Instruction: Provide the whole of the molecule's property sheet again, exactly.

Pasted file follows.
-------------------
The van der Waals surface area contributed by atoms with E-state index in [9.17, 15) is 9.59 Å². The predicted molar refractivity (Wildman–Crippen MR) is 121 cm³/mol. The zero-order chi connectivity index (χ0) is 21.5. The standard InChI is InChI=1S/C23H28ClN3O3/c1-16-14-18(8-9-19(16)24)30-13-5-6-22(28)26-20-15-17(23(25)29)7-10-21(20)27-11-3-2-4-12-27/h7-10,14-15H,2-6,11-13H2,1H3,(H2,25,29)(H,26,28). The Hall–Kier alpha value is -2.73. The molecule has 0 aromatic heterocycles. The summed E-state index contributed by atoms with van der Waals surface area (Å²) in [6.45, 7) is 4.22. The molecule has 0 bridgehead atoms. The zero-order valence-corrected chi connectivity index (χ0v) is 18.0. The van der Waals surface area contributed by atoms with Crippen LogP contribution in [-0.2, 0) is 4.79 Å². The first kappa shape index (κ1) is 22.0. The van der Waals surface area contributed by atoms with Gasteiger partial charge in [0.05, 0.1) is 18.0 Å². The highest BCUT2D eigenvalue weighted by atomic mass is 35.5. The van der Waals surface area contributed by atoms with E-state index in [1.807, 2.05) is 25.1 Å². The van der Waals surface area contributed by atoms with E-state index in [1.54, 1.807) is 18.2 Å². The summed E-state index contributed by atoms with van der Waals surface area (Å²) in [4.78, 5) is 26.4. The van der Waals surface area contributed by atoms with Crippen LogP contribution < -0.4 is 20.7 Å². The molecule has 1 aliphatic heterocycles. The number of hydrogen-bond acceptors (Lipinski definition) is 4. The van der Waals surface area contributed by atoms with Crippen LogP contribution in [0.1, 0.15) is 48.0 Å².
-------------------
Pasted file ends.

The van der Waals surface area contributed by atoms with E-state index in [9.17, 15) is 9.59 Å². The predicted molar refractivity (Wildman–Crippen MR) is 121 cm³/mol. The zero-order chi connectivity index (χ0) is 21.5. The standard InChI is InChI=1S/C23H28ClN3O3/c1-16-14-18(8-9-19(16)24)30-13-5-6-22(28)26-20-15-17(23(25)29)7-10-21(20)27-11-3-2-4-12-27/h7-10,14-15H,2-6,11-13H2,1H3,(H2,25,29)(H,26,28). The Hall–Kier alpha value is -2.73. The molecule has 0 aromatic heterocycles. The summed E-state index contributed by atoms with van der Waals surface area (Å²) in [6.45, 7) is 4.22. The molecule has 0 bridgehead atoms. The zero-order valence-corrected chi connectivity index (χ0v) is 18.0. The van der Waals surface area contributed by atoms with Crippen LogP contribution in [-0.2, 0) is 4.79 Å². The first kappa shape index (κ1) is 22.0. The van der Waals surface area contributed by atoms with Gasteiger partial charge in [0.05, 0.1) is 18.0 Å². The highest BCUT2D eigenvalue weighted by atomic mass is 35.5. The van der Waals surface area contributed by atoms with E-state index in [1.807, 2.05) is 25.1 Å². The van der Waals surface area contributed by atoms with E-state index in [1.54, 1.807) is 18.2 Å². The summed E-state index contributed by atoms with van der Waals surface area (Å²) in [4.78, 5) is 26.4. The van der Waals surface area contributed by atoms with Crippen LogP contribution < -0.4 is 20.7 Å². The molecule has 1 aliphatic heterocycles. The number of hydrogen-bond acceptors (Lipinski definition) is 4. The van der Waals surface area contributed by atoms with Crippen LogP contribution in [0.1, 0.15) is 48.0 Å².